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Monday, Nov. 24, 2014

Jail expert: Keep it simple

Tuesday, March 8, 2011

(Photo)
McCook, Nebraska, Police Chief Ike Brown operates the master control that opens and closes jail doors at the McCook Public Safety Center, through which he led Red Willow County sheriff's officers and county commissioners Monday afternoon. It's possible that the county will take over operation of the 96-hour holding cells when the City of McCook moves into a new municipal building being designed without jail facilities. Commissioners are also studying whether the existing public safety center can be turned into a full-fledged jail. Diana Wilkinson, office manager of the Red Willow County Sheriff's Office and co-director of Red Willow County Emergency Management, peered through the porthole into one of two small jail cells used for medical isolation or to hold an inebriated prisoner. City of McCook Fire Chief Marc Harpham explained "slice-and-dice" renovations that have been made over the years to create the fire department's portion of the existing public safety center.
(Connie Jo Discoe/McCook Daily Gazette)
McCOOK, Nebraska -- Red Willow County commissioners learned during their weekly meeting Monday that jails aren't rocket science.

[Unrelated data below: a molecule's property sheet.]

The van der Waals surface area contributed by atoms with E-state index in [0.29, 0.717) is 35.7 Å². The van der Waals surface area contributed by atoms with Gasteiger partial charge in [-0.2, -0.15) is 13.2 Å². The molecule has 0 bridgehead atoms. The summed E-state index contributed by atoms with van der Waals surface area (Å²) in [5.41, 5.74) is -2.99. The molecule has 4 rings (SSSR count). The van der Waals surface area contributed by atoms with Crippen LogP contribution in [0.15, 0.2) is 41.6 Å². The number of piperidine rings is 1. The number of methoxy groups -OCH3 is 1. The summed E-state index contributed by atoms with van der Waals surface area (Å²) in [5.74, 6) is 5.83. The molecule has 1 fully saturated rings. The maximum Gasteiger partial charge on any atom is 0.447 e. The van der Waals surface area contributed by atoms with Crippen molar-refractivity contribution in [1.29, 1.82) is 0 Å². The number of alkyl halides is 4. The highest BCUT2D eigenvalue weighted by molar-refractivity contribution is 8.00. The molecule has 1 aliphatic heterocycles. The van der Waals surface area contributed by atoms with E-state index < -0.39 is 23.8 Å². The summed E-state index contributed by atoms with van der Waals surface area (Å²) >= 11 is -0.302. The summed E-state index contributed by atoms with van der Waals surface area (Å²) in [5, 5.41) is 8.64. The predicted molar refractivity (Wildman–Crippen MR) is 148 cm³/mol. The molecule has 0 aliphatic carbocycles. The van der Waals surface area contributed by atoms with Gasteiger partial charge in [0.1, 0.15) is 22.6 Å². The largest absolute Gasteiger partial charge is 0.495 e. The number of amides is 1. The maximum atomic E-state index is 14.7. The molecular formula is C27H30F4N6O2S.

Loren Anderson of Treanor Architects P.A., Topeka, Kansas, said that a jail just has to be designed to keep staff at the safest level. "Keep it simple and efficient," Anderson told commissioners.

Treanor (pronounced "Trainer") is the second architectural firm that has approached commissioners about performing a study to help commissioners decide how the county wants to take care of its prisoners.

Commissioner Steve Downer asked Anderson and Jay Zimmerschied to develop price tags for the options that commissioners are researching:

* Building a new jail, either as an extension to the sheriff's office and/or the courthouse, or on a site separate from the courthouse;

* Renovating the City of McCook's 96-hour holding cells and public safety center into a full-fledged jail;

* Or using the city's holding cells for short-term incarceration and continuing to transport long-term incarceration prisoners to neighboring county jail facilities.